They earned about one hundred thousand dollars from ticket sales. At the same time, the total costs of transportation, accommodation, food, insurance, technical support, printing of posters and other expenses exceeded this amount by 47 thousand dollars.

    If most of this money did not come from the personal savings of the musicians (it’s good that they had savings), it would be impossible to go on such a tour (taking into account the sale of the “merch” and financial support from sponsors, the loss of the group amounted to almost $ 12 thousand). Suddenly, the touring life does not seem so attractive.
    Of course, there are groups whose whole image is based on concert performances. Previously, they were the Grateful Dead , now they are their "spiritual heirs" Phish . They almost never focus on studio recordings, and each of their concerts is a unique experience that many compare to religious . Thanks to this, Phish fans often go on tour with the group and attend several tour performances at once. Musicians monetize the process and conduct a paid live broadcast of their concerts. But despite success, Phish remains a very niche group.

    The general public condemns them for their blatant improvisations and the addiction of fans to userelaxing substances during concerts. Their payback is rather an exception to the rule.

    Side projects

    Some artists survive by adding variety to their music portfolio. They play in several groups at once. For jazz musicians, this is the norm.

    The outstanding British pianist Kit Downes (Kit Downes) in addition to his own projects plays in nine different bands. True, this is also not a guarantee of stable earnings. Nels Cline (Nels Cline), now known as the guitarist of the band Wilco, for many years built a jazz career.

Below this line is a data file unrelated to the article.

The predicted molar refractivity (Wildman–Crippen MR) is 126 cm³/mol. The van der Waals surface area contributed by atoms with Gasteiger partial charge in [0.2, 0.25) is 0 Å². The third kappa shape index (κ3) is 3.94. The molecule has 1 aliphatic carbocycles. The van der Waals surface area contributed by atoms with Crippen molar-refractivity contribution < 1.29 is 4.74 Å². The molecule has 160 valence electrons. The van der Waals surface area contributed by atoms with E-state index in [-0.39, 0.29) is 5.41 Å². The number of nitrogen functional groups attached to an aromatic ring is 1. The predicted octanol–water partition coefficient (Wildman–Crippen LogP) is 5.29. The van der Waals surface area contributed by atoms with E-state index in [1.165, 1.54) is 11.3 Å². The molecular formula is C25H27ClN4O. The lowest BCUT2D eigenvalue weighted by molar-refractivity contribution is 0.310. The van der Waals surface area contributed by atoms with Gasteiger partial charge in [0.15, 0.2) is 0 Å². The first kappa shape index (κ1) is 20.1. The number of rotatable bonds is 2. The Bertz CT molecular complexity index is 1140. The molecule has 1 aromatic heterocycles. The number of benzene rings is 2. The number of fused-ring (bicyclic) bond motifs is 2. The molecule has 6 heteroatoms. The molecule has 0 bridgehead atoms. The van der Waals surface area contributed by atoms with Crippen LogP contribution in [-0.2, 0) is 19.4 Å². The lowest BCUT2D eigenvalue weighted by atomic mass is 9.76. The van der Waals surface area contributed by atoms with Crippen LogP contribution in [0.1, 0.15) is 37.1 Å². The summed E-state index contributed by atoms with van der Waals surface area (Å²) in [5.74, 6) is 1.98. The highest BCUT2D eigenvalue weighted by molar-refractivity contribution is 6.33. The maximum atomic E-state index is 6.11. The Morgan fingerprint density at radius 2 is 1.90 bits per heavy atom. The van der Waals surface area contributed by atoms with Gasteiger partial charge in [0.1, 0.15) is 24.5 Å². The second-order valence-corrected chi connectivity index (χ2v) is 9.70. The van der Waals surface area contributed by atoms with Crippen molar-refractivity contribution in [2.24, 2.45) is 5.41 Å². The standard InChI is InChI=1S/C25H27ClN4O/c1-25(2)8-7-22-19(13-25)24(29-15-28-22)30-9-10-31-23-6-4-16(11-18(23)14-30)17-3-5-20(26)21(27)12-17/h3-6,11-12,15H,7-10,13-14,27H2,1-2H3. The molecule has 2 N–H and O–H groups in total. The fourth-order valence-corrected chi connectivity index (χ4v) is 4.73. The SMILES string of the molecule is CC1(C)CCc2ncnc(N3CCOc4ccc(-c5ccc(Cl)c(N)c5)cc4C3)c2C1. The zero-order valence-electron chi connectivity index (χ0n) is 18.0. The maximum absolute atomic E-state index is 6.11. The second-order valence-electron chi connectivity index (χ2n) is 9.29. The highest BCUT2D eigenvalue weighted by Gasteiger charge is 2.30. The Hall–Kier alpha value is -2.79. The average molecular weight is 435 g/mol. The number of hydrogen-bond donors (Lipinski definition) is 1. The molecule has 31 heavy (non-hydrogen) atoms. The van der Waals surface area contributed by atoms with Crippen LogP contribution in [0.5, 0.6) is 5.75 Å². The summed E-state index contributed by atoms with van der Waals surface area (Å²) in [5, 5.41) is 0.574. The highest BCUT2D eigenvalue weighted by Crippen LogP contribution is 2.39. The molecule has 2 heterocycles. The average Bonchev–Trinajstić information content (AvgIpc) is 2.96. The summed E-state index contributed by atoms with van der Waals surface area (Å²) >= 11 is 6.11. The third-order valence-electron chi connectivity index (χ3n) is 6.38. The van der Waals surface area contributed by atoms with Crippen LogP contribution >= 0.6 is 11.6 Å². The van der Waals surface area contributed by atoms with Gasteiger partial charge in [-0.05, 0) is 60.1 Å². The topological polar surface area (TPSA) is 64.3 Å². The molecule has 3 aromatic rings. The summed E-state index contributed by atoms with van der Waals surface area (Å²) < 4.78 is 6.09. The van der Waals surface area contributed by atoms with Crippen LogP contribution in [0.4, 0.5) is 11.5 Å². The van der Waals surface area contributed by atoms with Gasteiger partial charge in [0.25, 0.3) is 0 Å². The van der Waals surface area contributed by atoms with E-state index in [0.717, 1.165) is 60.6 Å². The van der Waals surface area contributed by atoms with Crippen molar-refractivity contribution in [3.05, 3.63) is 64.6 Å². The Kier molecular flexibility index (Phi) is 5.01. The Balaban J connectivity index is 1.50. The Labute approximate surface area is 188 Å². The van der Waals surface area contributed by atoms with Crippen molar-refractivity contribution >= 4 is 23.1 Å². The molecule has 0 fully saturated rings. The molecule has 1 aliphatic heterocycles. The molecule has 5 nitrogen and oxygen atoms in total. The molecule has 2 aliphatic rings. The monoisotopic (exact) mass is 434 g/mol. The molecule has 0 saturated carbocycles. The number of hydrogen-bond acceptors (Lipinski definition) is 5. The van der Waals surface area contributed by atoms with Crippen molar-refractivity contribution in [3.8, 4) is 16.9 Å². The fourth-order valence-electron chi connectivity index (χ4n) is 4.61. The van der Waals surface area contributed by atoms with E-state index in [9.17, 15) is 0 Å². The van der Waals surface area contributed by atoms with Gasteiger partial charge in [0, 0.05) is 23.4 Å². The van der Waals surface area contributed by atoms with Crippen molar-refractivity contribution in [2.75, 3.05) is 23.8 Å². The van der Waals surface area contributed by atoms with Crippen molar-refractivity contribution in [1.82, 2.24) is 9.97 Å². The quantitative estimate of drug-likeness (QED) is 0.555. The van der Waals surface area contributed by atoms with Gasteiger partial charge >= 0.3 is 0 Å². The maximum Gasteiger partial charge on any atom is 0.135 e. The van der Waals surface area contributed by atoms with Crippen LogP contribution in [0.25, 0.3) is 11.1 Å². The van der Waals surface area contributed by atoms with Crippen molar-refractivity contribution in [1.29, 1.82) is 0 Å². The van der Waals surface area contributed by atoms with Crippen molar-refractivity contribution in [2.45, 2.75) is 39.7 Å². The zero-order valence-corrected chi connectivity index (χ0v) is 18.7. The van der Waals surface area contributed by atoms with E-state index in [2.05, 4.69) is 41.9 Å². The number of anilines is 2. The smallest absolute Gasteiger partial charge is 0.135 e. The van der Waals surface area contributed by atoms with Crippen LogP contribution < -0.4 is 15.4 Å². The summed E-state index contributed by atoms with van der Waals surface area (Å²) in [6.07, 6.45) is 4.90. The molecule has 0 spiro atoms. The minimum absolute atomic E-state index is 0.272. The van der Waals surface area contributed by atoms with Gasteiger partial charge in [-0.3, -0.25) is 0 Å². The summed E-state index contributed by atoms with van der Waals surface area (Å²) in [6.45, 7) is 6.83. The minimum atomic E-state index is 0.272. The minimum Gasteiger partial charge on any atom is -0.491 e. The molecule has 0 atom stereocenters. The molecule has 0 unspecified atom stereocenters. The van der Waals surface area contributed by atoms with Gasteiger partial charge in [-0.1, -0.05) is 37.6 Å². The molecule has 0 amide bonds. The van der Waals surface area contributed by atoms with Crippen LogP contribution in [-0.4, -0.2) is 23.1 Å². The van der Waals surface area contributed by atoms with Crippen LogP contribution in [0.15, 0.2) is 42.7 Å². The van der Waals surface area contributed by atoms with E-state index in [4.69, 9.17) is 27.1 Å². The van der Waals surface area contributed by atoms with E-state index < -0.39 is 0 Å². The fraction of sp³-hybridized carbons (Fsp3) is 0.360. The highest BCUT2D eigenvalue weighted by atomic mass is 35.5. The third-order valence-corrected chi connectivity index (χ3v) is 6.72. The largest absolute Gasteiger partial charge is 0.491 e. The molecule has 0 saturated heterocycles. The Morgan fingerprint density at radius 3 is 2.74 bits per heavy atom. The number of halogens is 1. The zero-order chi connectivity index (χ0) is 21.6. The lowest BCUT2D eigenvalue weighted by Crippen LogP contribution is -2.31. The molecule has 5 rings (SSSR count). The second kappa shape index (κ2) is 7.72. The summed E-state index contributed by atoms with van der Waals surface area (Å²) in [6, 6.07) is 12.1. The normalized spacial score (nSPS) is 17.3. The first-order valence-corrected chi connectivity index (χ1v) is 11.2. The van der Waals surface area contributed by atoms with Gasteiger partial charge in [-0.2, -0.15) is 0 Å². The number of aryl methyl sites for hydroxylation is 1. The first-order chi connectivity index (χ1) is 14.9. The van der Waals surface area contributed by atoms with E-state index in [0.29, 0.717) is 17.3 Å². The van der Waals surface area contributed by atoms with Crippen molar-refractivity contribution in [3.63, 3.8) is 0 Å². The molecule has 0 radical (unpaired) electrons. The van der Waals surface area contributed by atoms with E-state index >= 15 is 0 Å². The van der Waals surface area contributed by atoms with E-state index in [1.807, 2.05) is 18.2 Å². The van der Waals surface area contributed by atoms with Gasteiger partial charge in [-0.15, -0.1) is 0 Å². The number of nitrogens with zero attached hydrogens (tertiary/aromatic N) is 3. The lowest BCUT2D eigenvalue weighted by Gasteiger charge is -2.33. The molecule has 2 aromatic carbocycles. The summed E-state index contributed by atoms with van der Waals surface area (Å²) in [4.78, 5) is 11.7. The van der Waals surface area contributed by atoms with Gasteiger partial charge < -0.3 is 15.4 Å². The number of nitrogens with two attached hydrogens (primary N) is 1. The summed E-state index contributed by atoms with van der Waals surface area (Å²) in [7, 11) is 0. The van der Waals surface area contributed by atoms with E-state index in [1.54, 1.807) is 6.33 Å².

Klein’s name graced dozens of releases, both as a frontman and as a comma, as a secondary contributor to the project. However, he had to work as a salesman in a record store to feed himself.

    Photo David Sarkisov / Unsplash

    Good drummers are always in demand. Therefore, it is easier for them than other musicians to become part of a large number of groups. Takashi Kashikura from toe is involved in a number of side projects of varying degrees of success, which allows him to finance personal creativity. He is a drummer at The Hiatus, a commercial stadium gathering supergroup. In addition, Takashi works in a studio with many teams - from avant-garde fusion performers to production projects.

    A similar life is led by Zohar Barzilai , brother of last year's Netta Eurovision winner . He is one of the most popular drummers in Israel, and is touring with a large number of bands.

    At one end of the spectrum of his colleagues is Liron Amram, the rising star of the independent Israeli scene. On the other - Arkady Dukhin, author of popular radio hits. Among Russian musicians, one can cite the example of a flutist, keyboard player and singer Yan Nikolenko . He is known for working with four groups, alternating between “commercial” and “personal” projects. His activities in the BI-2 and Spleen groups supported the recording of material for the Oedipus Complex and Networks.

    Unfortunately, all the success stories described in this section have one thing in common. These musicians found large commercial projects that took them under the wing and allowed them to finance independent work. Playing in twenty groups for free is as useless as playing in one unpopular collective. But if people from popular groups pay attention to independent work and invite to play for themselves - this, of course, is an option.

    PS This is not the end of the story. In the following articles we will talk about how and who “exploits” their brand, is engaged in crowdfunding and commercial music.